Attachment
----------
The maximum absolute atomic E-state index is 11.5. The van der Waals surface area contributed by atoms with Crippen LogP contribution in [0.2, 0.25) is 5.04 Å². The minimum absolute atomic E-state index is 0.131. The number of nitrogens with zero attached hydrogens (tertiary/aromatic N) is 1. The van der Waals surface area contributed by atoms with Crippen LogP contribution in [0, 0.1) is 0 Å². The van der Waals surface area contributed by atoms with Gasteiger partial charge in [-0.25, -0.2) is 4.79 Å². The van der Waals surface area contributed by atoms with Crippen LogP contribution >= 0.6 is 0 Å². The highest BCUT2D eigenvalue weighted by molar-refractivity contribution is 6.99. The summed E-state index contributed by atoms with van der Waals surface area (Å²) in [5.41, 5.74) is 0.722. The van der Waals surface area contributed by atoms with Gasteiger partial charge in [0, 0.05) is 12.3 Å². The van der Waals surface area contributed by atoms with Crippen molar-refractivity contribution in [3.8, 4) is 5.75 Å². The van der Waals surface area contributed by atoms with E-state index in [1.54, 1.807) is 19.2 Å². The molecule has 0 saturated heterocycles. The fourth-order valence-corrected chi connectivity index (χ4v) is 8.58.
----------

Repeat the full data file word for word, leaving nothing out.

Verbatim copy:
The maximum absolute atomic E-state index is 11.5. The van der Waals surface area contributed by atoms with Crippen LogP contribution in [0.2, 0.25) is 5.04 Å². The minimum absolute atomic E-state index is 0.131. The number of nitrogens with zero attached hydrogens (tertiary/aromatic N) is 1. The van der Waals surface area contributed by atoms with Crippen LogP contribution in [0, 0.1) is 0 Å². The van der Waals surface area contributed by atoms with Gasteiger partial charge in [-0.25, -0.2) is 4.79 Å². The van der Waals surface area contributed by atoms with Crippen LogP contribution >= 0.6 is 0 Å². The highest BCUT2D eigenvalue weighted by molar-refractivity contribution is 6.99. The summed E-state index contributed by atoms with van der Waals surface area (Å²) in [5.41, 5.74) is 0.722. The van der Waals surface area contributed by atoms with Gasteiger partial charge in [0, 0.05) is 12.3 Å². The van der Waals surface area contributed by atoms with Crippen molar-refractivity contribution in [3.8, 4) is 5.75 Å². The van der Waals surface area contributed by atoms with E-state index in [1.54, 1.807) is 19.2 Å². The molecule has 0 saturated heterocycles. The fourth-order valence-corrected chi connectivity index (χ4v) is 8.58.